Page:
The limitations of 100 case histories of industrial mergers (DaimlerChrysler)

In May 1998 the German concern, Daimler, merged with Chrysler, America’s third biggest automobile manufacturer. In September 1999, The Economists reported on the state of the marriage. Noting that the deal was ‘hailed as an inspiration, because of the neat fit of the firms’ products and markets’ and that the logic behind the merger was ‘as impeccable as ever’, the newspaper highlighted some Post-merger setbacks, including:
– The defection of a stream of talented designers and managers’ to Ford and General Motors’ down the road in Detroit’
– The issue of selecting one location for corporate headquarters; sooner or later the company will have to choose between Stuttgart and Detroit
– Clashes of management style at board level; German managers preferred reading 50 page documents before key meetings, whereas their American counterparts did more talking and wanted less documentation before the meetings (it appears that the American style has prevailed)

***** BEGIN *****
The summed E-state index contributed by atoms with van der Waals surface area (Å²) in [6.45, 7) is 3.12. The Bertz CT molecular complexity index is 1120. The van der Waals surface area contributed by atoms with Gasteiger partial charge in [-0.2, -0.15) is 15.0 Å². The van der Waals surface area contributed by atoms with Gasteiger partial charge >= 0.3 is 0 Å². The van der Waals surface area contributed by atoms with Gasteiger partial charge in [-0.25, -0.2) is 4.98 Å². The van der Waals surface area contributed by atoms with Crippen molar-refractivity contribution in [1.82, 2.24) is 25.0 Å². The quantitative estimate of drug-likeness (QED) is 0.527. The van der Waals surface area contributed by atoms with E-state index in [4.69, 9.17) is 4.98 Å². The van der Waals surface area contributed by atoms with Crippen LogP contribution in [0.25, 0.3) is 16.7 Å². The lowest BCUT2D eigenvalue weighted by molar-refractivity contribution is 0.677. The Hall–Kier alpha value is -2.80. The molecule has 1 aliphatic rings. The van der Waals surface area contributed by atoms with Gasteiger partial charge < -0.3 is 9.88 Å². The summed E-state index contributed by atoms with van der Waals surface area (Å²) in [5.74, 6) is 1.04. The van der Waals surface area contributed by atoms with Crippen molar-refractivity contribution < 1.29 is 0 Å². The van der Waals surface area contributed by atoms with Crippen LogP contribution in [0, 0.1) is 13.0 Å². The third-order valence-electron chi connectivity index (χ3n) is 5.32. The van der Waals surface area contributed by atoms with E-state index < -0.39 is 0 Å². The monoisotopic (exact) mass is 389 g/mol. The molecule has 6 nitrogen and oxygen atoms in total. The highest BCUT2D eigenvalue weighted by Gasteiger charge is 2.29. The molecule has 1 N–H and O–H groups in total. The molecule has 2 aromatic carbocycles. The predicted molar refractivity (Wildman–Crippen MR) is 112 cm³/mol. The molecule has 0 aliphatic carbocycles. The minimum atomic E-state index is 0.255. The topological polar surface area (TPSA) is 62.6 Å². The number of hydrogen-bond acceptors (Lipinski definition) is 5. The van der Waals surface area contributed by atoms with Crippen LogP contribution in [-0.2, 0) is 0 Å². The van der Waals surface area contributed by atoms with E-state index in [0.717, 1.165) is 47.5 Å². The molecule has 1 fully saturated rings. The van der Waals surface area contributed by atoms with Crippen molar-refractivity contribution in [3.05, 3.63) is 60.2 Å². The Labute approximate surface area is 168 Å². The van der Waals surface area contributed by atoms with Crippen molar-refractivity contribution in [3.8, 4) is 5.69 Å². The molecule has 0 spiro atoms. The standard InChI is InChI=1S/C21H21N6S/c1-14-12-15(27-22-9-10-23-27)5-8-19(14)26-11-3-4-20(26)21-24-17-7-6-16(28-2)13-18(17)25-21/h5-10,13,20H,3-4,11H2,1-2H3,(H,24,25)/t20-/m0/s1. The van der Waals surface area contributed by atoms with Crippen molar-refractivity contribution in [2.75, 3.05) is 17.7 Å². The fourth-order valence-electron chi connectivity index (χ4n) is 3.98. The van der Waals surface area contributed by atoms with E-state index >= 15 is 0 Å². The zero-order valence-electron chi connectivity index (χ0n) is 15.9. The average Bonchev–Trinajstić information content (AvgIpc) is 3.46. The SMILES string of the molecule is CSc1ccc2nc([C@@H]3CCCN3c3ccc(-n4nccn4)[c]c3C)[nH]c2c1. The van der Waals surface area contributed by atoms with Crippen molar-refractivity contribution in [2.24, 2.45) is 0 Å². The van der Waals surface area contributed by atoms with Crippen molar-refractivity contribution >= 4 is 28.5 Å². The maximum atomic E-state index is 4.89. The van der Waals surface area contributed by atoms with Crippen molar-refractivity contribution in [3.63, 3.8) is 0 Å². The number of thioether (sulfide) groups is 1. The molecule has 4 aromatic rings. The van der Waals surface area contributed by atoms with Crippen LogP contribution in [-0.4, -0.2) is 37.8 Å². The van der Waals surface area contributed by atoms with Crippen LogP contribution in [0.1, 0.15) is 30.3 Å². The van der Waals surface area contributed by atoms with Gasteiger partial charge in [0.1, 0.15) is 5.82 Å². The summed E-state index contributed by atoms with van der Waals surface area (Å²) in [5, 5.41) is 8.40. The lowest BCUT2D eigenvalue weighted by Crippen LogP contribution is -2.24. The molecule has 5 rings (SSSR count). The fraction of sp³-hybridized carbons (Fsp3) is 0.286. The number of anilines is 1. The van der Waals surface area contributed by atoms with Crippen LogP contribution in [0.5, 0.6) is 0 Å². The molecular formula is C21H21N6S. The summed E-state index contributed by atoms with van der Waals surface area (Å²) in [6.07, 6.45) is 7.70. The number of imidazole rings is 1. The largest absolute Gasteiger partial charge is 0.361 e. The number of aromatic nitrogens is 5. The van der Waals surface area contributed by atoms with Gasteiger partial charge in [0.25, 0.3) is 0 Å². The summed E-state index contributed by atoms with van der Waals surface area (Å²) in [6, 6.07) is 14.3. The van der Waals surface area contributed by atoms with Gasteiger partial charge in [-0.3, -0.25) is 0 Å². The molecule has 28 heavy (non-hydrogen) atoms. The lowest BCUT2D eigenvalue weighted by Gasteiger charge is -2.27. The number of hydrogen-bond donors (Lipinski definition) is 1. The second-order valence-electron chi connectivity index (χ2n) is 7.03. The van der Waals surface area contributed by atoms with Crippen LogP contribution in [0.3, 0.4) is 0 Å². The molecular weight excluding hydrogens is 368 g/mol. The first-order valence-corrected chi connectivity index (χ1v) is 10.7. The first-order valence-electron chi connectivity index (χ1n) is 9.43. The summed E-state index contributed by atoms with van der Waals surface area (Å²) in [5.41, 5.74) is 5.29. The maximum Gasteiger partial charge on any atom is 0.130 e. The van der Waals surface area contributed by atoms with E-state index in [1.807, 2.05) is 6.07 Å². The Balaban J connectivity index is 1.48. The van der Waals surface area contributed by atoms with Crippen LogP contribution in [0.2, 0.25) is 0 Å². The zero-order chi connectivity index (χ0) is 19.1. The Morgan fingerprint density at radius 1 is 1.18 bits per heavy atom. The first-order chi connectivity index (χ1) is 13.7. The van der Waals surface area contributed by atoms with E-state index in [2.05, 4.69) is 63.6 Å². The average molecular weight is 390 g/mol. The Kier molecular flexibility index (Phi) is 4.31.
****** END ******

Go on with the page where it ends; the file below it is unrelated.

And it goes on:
– Different styles at lower levels of management about the presentation of reports (German managers are inclined to accept the reports researched by subordinates, whereas the American style is ‘look at’ them later)

* No involvement for American designers in Mercedes cars
It is, however, remarkable to read that Daimler instigated a strategic analysis to ensure that the project was well planned and executed. This analysis reviewed 100 past mergers, noted that around 70% fail to achieve their goals, and concluded that the key to success lay less in price and more in strategic fit and post-merger integration. As The Economist reported: ‘The result has been a post-merger plan devised with great attention to detail, a dozen teams of managers from the two sides focusing on every aspect of the merged team; a specially designed database to monitor daily progress; and an attempt to ensure the backing of the board at every stage.’ In some respects the integration is running ahead of targets and in September 1999 it was anticipated that costs of around $1.4 billion would be saved by the end of the year. But, as The Economist said: ‘Although merging the two companies was never going to be easy, nobody expected it to be this hard.’

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